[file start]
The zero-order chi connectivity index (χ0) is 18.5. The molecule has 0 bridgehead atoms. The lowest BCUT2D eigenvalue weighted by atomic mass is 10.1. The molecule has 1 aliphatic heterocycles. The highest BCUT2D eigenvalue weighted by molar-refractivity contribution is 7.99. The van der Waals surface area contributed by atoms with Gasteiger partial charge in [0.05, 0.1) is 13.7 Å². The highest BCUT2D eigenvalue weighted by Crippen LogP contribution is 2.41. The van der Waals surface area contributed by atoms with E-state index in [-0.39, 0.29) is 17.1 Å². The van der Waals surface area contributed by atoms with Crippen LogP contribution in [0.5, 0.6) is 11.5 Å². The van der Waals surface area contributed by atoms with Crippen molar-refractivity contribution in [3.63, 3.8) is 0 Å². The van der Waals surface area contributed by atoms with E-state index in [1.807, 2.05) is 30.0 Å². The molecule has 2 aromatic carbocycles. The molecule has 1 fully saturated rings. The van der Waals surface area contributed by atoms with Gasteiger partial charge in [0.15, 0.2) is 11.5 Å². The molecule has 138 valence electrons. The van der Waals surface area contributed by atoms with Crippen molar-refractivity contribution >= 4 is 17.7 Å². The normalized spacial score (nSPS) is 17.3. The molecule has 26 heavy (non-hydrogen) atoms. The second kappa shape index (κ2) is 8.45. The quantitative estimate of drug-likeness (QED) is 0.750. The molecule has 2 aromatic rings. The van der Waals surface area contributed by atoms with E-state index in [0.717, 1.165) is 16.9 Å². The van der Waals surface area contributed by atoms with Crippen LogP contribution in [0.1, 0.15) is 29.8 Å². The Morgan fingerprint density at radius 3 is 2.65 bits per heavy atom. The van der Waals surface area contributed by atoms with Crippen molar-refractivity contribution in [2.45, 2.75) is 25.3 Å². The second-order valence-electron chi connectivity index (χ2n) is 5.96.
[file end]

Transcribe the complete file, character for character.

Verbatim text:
The zero-order chi connectivity index (χ0) is 18.5. The molecule has 0 bridgehead atoms. The lowest BCUT2D eigenvalue weighted by atomic mass is 10.1. The molecule has 1 aliphatic heterocycles. The highest BCUT2D eigenvalue weighted by molar-refractivity contribution is 7.99. The van der Waals surface area contributed by atoms with Gasteiger partial charge in [0.05, 0.1) is 13.7 Å². The highest BCUT2D eigenvalue weighted by Crippen LogP contribution is 2.41. The van der Waals surface area contributed by atoms with E-state index in [-0.39, 0.29) is 17.1 Å². The van der Waals surface area contributed by atoms with Crippen LogP contribution in [0.5, 0.6) is 11.5 Å². The van der Waals surface area contributed by atoms with Crippen molar-refractivity contribution in [3.63, 3.8) is 0 Å². The van der Waals surface area contributed by atoms with E-state index in [1.807, 2.05) is 30.0 Å². The molecule has 2 aromatic carbocycles. The molecule has 1 fully saturated rings. The van der Waals surface area contributed by atoms with Gasteiger partial charge in [0.15, 0.2) is 11.5 Å². The molecule has 138 valence electrons. The van der Waals surface area contributed by atoms with Crippen molar-refractivity contribution >= 4 is 17.7 Å². The normalized spacial score (nSPS) is 17.3. The molecule has 26 heavy (non-hydrogen) atoms. The second kappa shape index (κ2) is 8.45. The quantitative estimate of drug-likeness (QED) is 0.750. The molecule has 2 aromatic rings. The van der Waals surface area contributed by atoms with E-state index in [0.717, 1.165) is 16.9 Å². The van der Waals surface area contributed by atoms with Crippen LogP contribution in [0.1, 0.15) is 29.8 Å². The Morgan fingerprint density at radius 3 is 2.65 bits per heavy atom. The van der Waals surface area contributed by atoms with Crippen molar-refractivity contribution in [2.45, 2.75) is 25.3 Å². The second-order valence-electron chi connectivity index (χ2n) is 5.96.